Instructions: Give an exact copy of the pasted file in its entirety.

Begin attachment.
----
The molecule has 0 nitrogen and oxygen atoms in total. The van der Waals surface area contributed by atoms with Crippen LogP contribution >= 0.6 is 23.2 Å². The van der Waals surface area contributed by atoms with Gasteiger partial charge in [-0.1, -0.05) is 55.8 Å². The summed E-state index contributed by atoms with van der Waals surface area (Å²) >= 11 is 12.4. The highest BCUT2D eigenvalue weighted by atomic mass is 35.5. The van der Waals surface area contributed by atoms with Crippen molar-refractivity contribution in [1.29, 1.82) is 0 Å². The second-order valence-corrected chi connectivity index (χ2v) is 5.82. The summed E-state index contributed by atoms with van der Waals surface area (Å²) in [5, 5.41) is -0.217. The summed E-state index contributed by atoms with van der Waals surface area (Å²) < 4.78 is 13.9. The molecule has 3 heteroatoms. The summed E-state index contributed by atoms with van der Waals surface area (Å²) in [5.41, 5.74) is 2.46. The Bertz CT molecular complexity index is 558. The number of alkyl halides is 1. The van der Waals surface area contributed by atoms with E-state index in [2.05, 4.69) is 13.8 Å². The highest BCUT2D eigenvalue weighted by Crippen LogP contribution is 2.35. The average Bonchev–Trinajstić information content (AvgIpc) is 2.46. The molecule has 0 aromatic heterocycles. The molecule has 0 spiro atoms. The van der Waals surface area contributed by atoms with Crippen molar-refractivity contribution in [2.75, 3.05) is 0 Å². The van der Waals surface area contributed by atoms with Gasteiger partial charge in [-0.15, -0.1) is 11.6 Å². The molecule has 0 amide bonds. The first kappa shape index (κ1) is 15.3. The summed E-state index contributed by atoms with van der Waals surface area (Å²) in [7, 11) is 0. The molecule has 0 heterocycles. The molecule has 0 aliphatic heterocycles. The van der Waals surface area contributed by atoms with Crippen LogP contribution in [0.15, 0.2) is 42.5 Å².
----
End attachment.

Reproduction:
The molecule has 0 nitrogen and oxygen atoms in total. The van der Waals surface area contributed by atoms with Crippen LogP contribution >= 0.6 is 23.2 Å². The van der Waals surface area contributed by atoms with Gasteiger partial charge in [-0.1, -0.05) is 55.8 Å². The summed E-state index contributed by atoms with van der Waals surface area (Å²) >= 11 is 12.4. The highest BCUT2D eigenvalue weighted by atomic mass is 35.5. The van der Waals surface area contributed by atoms with Crippen molar-refractivity contribution in [1.29, 1.82) is 0 Å². The second-order valence-corrected chi connectivity index (χ2v) is 5.82. The summed E-state index contributed by atoms with van der Waals surface area (Å²) in [5, 5.41) is -0.217. The summed E-state index contributed by atoms with van der Waals surface area (Å²) < 4.78 is 13.9. The molecule has 3 heteroatoms. The summed E-state index contributed by atoms with van der Waals surface area (Å²) in [5.41, 5.74) is 2.46. The Bertz CT molecular complexity index is 558. The number of alkyl halides is 1. The van der Waals surface area contributed by atoms with E-state index in [2.05, 4.69) is 13.8 Å². The highest BCUT2D eigenvalue weighted by Crippen LogP contribution is 2.35. The average Bonchev–Trinajstić information content (AvgIpc) is 2.46. The molecule has 0 aromatic heterocycles. The molecule has 0 spiro atoms. The van der Waals surface area contributed by atoms with Crippen molar-refractivity contribution in [2.75, 3.05) is 0 Å². The van der Waals surface area contributed by atoms with Gasteiger partial charge in [-0.15, -0.1) is 11.6 Å². The molecule has 0 amide bonds. The first kappa shape index (κ1) is 15.3. The summed E-state index contributed by atoms with van der Waals surface area (Å²) in [7, 11) is 0. The molecule has 0 heterocycles. The molecule has 0 aliphatic heterocycles. The van der Waals surface area contributed by atoms with Crippen LogP contribution in [0.15, 0.2) is 42.5 Å².